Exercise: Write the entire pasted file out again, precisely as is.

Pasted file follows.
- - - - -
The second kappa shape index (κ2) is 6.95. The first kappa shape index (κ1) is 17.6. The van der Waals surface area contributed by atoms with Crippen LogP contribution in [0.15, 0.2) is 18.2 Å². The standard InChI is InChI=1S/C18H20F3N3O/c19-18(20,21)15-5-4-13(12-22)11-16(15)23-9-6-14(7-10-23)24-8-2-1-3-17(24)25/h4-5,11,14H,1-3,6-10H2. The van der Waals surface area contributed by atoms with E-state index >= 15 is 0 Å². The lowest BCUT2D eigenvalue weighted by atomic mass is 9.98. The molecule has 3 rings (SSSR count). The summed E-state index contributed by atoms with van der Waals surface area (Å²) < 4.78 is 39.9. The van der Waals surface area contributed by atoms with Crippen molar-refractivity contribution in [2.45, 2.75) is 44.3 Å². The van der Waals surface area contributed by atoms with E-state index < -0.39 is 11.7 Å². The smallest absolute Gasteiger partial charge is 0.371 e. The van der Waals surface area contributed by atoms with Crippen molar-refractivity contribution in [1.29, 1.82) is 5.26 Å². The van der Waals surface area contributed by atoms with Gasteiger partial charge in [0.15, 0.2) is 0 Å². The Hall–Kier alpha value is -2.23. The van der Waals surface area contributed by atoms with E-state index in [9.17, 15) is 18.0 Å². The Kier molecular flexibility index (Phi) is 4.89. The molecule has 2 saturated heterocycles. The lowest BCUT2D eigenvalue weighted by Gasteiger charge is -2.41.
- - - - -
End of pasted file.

The second kappa shape index (κ2) is 6.95. The first kappa shape index (κ1) is 17.6. The van der Waals surface area contributed by atoms with Crippen LogP contribution in [0.15, 0.2) is 18.2 Å². The standard InChI is InChI=1S/C18H20F3N3O/c19-18(20,21)15-5-4-13(12-22)11-16(15)23-9-6-14(7-10-23)24-8-2-1-3-17(24)25/h4-5,11,14H,1-3,6-10H2. The van der Waals surface area contributed by atoms with E-state index >= 15 is 0 Å². The lowest BCUT2D eigenvalue weighted by atomic mass is 9.98. The molecule has 3 rings (SSSR count). The summed E-state index contributed by atoms with van der Waals surface area (Å²) < 4.78 is 39.9. The van der Waals surface area contributed by atoms with Crippen molar-refractivity contribution in [2.45, 2.75) is 44.3 Å². The van der Waals surface area contributed by atoms with E-state index < -0.39 is 11.7 Å². The smallest absolute Gasteiger partial charge is 0.371 e. The van der Waals surface area contributed by atoms with Crippen molar-refractivity contribution in [1.29, 1.82) is 5.26 Å². The van der Waals surface area contributed by atoms with Gasteiger partial charge in [0.15, 0.2) is 0 Å². The Hall–Kier alpha value is -2.23. The van der Waals surface area contributed by atoms with E-state index in [9.17, 15) is 18.0 Å². The Kier molecular flexibility index (Phi) is 4.89. The molecule has 2 saturated heterocycles. The lowest BCUT2D eigenvalue weighted by Gasteiger charge is -2.41.